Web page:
MADRID — Spain’s constitutional court on Thursday rejected a challenge lodged more than a decade ago by the conservative Popular Party against a law allowing abortions in the first 14 weeks of pregnancy.
The legal challenge had “not obtained the support” of the court, the verdict said. The main opposition PP’s legal argument had centered on the constitutionality of the right to life of the fetus.
Four new judges were appointed to the 12-member court last year, shifting its political balance to the left.
“The Abortion Law is constitutional,” tweeted Spain‘s Equality Minister Irene Montero, who represents the far-left United We Can party within the coalition government. “Never again should 13 years go by questioning a single right” for women.
Such delays are not uncommon in Spanish courts.
Abortion has once again become a politically sensitive issue in Spain in an election year. A far-right member of the regional government of Castile and Leon proposed in January that doctors should have to give women a chance to listen to fetal heartbeats and see four-dimensional ultrasound scans before any abortion procedure. The idea was subsequently dropped. Spain’s regional governments have jurisdiction over public health policy at a regional level.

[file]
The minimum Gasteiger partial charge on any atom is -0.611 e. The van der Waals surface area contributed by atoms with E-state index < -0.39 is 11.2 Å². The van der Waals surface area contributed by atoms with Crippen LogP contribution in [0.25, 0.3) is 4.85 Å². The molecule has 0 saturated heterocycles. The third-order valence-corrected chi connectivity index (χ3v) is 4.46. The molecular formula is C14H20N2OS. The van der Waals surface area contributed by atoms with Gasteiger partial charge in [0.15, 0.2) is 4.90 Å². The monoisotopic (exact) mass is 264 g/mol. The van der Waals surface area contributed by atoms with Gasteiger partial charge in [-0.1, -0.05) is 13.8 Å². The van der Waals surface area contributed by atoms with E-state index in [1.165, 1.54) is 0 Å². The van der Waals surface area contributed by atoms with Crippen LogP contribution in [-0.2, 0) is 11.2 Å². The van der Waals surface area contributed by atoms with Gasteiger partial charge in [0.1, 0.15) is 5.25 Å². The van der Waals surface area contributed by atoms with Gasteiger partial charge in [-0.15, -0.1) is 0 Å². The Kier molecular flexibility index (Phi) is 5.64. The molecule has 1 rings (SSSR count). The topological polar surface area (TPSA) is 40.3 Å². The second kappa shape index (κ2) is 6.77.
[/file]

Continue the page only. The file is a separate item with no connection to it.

The 2010 abortion law was a major shift for a traditionally Catholic country under the leadership of former Socialist Prime Minister Jose Luis Rodriguez Zapatero. The law allowed for on-demand abortion at up to 14 weeks, and at up to 22 weeks if there was a serious threat to the health of the mother, or fetal malformation.
The Popular Party has long sided with the Roman Catholic Church on moral and social issues. However, following the court’s decision, the PP’s current leader Alberto Núñez Feijóo said the existing window for abortion access in Spain was “correct” and that he would respect the court’s decision.